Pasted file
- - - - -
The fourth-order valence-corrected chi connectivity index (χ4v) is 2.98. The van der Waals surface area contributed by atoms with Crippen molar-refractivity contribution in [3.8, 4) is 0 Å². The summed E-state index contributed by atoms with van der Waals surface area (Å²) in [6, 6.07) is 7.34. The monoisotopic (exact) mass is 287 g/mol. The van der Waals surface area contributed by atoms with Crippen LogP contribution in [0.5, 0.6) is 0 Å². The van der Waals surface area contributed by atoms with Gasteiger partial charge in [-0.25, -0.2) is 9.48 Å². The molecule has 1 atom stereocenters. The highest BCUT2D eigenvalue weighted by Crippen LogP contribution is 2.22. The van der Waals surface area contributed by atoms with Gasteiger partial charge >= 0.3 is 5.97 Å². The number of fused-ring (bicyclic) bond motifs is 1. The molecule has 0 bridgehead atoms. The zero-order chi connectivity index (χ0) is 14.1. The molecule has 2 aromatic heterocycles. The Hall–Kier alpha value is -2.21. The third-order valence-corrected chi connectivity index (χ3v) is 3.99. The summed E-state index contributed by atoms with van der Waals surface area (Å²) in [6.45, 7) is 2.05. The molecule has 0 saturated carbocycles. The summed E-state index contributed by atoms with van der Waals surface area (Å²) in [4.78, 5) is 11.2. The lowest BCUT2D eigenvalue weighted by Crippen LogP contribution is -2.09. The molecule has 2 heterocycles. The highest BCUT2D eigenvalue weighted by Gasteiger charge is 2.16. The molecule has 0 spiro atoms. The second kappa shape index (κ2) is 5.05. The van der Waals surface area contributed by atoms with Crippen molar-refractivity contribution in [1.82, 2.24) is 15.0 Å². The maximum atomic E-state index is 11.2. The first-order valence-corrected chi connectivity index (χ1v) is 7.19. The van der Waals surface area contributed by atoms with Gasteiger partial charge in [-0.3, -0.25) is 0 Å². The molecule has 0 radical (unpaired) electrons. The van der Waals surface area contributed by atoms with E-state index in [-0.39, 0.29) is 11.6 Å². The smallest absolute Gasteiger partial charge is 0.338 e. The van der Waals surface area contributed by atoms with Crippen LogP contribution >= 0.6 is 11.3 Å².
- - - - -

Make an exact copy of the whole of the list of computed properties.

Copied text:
The fourth-order valence-corrected chi connectivity index (χ4v) is 2.98. The van der Waals surface area contributed by atoms with Crippen molar-refractivity contribution in [3.8, 4) is 0 Å². The summed E-state index contributed by atoms with van der Waals surface area (Å²) in [6, 6.07) is 7.34. The monoisotopic (exact) mass is 287 g/mol. The van der Waals surface area contributed by atoms with Crippen LogP contribution in [0.5, 0.6) is 0 Å². The van der Waals surface area contributed by atoms with Gasteiger partial charge in [-0.25, -0.2) is 9.48 Å². The molecule has 1 atom stereocenters. The highest BCUT2D eigenvalue weighted by Crippen LogP contribution is 2.22. The van der Waals surface area contributed by atoms with Gasteiger partial charge >= 0.3 is 5.97 Å². The number of fused-ring (bicyclic) bond motifs is 1. The molecule has 0 bridgehead atoms. The zero-order chi connectivity index (χ0) is 14.1. The molecule has 2 aromatic heterocycles. The Hall–Kier alpha value is -2.21. The third-order valence-corrected chi connectivity index (χ3v) is 3.99. The summed E-state index contributed by atoms with van der Waals surface area (Å²) in [6.45, 7) is 2.05. The molecule has 0 saturated carbocycles. The summed E-state index contributed by atoms with van der Waals surface area (Å²) in [4.78, 5) is 11.2. The lowest BCUT2D eigenvalue weighted by Crippen LogP contribution is -2.09. The molecule has 2 heterocycles. The highest BCUT2D eigenvalue weighted by Gasteiger charge is 2.16. The molecule has 0 spiro atoms. The second kappa shape index (κ2) is 5.05. The van der Waals surface area contributed by atoms with Crippen molar-refractivity contribution in [1.82, 2.24) is 15.0 Å². The maximum atomic E-state index is 11.2. The first-order valence-corrected chi connectivity index (χ1v) is 7.19. The van der Waals surface area contributed by atoms with Gasteiger partial charge in [-0.3, -0.25) is 0 Å². The molecule has 0 radical (unpaired) electrons. The van der Waals surface area contributed by atoms with E-state index in [-0.39, 0.29) is 11.6 Å². The smallest absolute Gasteiger partial charge is 0.338 e. The van der Waals surface area contributed by atoms with Crippen LogP contribution >= 0.6 is 11.3 Å².